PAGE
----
I Still Know the Way to Neah Bay…

This is my third blog post about Neah Bay birding trips in just under 8 months.  Must be a good place to bird – well, yes it is!!  My entry on February 28th,“Bird and Memory of the Week – Red Legged Kittiwake – Well No But…”, was a trip to Neah Bay with Jon Houghton and Nathaniel Peters in an abortive search for a Red Legged Kittiwake – still a great trip and I finally found my “Lifer” Red Legged Kittiwake on my Adak Pelagic trip which was the subject of a later post on June 21, 2016: “Remote Alaska Part II – A Pelagic Trip out of Adak.  My second entry was a post on May 27th with friend Linda Pruitt to join up with the Olympic Peninsula Audubon Society trip led by Denny Van Horn.  that post was entitled “Do You Know the Way to… Neah Bay?”  – a shameful take off on the Dione Warwick song about the way to San Jose.  Well the directions are not difficult to get to Neah Bay, but it is a ways away and includes some tortuous driving but it sure is a birding treasure.

Earlier I had signed on for a pelagic trip out of Neah Bay scheduled for October 8th planning to bird there the day before as well.  That trip was cancelled and no boat was available for another trip until October 22nd, so I moved plans forward two weeks and planned the same routine.  BUT..on Monday, October 17th a report came from Neah Bay that a Rose Breasted Grosbeak was coming to a feeder at Butler’s Motel and a Dickcissel was also being seen.  I had a dilemma: I had an important commitment the next day so an immediate trip out to Neah Bay was not possible without a lot of collateral damage.  Furthermore I also had a commitment on Wednesday the 19th and after all I was planning to be out there on Friday – three days later anyhow. But c’mon it was a ROSE BREASTED GROSBEAK!!!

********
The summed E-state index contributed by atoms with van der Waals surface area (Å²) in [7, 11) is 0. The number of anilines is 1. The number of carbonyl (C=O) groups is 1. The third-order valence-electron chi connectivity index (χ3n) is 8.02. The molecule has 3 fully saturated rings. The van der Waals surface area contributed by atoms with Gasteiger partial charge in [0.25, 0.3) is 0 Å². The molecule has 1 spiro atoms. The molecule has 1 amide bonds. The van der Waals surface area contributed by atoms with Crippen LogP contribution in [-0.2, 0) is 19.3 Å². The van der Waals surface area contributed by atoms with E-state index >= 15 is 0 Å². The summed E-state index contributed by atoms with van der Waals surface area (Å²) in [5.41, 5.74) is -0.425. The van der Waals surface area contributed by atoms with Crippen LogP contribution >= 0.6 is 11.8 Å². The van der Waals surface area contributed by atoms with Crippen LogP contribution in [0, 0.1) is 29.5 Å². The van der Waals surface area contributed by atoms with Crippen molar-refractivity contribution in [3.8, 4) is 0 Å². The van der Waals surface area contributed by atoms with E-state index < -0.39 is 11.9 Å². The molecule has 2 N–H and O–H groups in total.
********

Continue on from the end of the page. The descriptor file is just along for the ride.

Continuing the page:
Rose Breasted Grosbeak (Male – Internet Photo)

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“So what?” you might reasonably ask.  Here’s what.  The Washington Bird Records Committee is the on-high arbiter/tribunal of bird gods (all said respectfully) which determines whether observations of rare/unusual birds in the state are accepted as real or not. Until there are 20 accepted observations of a species in Washington, that species remains on the “Review List” and the observer needs to appropriately support the observation with notes of fieldmarks, songs or calls heard, confirming observations by others and/or best of all photographs of the bird.  The Rose Breasted Grosbeak is NOT a review list bird and it was the ONLY non-reviewable bird species that I have not seen in the state.  Although there are more than 20 records in Washington, it is still quite a rare species and generally is seen at a feeder where it visits briefly and then vanishes.

A so-called one day-wonder, if you do not learn of the observation quickly and go immediately, the odds are not good that you will see a Rose Breasted Grosbeak in Washington.  I should know.  This has been a nemesis bird and I have missed out several times.  Right behind a Smew, it has been at the top of my state wish list.  Back to the dilemma.  This bird had already been around two days – whatever the odds that it would stay for one more day, those odds were much higher that it would stick around for still another two until I could get there on Friday.  Even though I had put on 270 miles on Tuesday and got home late from Ellensburg, I had to do it!!  I canceleled the conflicting engagement on Wednesday; invited Brian Pendleton and Steve Pink to join me; and committed to the 300+ mile round trip to Neah Bay the next day.